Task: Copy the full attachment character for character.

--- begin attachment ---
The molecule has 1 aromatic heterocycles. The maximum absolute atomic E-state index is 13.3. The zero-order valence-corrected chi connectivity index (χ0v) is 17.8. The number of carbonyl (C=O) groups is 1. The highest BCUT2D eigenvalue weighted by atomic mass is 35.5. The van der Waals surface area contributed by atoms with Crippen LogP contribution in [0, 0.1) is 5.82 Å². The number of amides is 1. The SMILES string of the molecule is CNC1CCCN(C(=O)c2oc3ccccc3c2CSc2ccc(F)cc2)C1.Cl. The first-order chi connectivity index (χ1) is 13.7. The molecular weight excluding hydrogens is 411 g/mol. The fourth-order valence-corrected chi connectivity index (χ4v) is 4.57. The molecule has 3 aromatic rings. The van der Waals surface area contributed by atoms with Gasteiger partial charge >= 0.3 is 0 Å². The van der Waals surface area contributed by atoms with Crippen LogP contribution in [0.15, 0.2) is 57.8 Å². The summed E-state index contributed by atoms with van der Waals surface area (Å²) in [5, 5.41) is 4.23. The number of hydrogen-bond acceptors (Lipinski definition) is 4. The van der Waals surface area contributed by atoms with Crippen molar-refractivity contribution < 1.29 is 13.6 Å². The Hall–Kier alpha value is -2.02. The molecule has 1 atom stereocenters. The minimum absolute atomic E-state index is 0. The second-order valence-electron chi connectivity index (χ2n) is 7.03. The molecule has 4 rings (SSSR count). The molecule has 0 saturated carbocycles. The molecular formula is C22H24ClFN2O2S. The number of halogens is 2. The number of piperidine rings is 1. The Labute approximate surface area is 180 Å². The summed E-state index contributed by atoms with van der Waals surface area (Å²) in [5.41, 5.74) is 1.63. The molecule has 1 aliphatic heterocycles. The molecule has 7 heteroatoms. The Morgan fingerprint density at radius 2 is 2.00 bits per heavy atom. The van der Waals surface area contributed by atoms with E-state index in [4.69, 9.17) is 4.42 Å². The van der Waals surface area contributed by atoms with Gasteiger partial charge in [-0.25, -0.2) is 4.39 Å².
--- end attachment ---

The molecule has 1 aromatic heterocycles. The maximum absolute atomic E-state index is 13.3. The zero-order valence-corrected chi connectivity index (χ0v) is 17.8. The number of carbonyl (C=O) groups is 1. The highest BCUT2D eigenvalue weighted by atomic mass is 35.5. The van der Waals surface area contributed by atoms with Crippen LogP contribution in [0, 0.1) is 5.82 Å². The number of amides is 1. The SMILES string of the molecule is CNC1CCCN(C(=O)c2oc3ccccc3c2CSc2ccc(F)cc2)C1.Cl. The first-order chi connectivity index (χ1) is 13.7. The molecular weight excluding hydrogens is 411 g/mol. The fourth-order valence-corrected chi connectivity index (χ4v) is 4.57. The molecule has 3 aromatic rings. The van der Waals surface area contributed by atoms with Gasteiger partial charge >= 0.3 is 0 Å². The van der Waals surface area contributed by atoms with Crippen LogP contribution in [0.15, 0.2) is 57.8 Å². The summed E-state index contributed by atoms with van der Waals surface area (Å²) in [5, 5.41) is 4.23. The number of hydrogen-bond acceptors (Lipinski definition) is 4. The van der Waals surface area contributed by atoms with Crippen molar-refractivity contribution < 1.29 is 13.6 Å². The Hall–Kier alpha value is -2.02. The molecule has 1 atom stereocenters. The minimum absolute atomic E-state index is 0. The second-order valence-electron chi connectivity index (χ2n) is 7.03. The molecule has 4 rings (SSSR count). The molecule has 0 saturated carbocycles. The molecular formula is C22H24ClFN2O2S. The number of halogens is 2. The number of piperidine rings is 1. The Labute approximate surface area is 180 Å². The summed E-state index contributed by atoms with van der Waals surface area (Å²) in [5.41, 5.74) is 1.63. The molecule has 1 aliphatic heterocycles. The molecule has 7 heteroatoms. The Morgan fingerprint density at radius 2 is 2.00 bits per heavy atom. The van der Waals surface area contributed by atoms with E-state index in [4.69, 9.17) is 4.42 Å². The van der Waals surface area contributed by atoms with Gasteiger partial charge in [-0.25, -0.2) is 4.39 Å².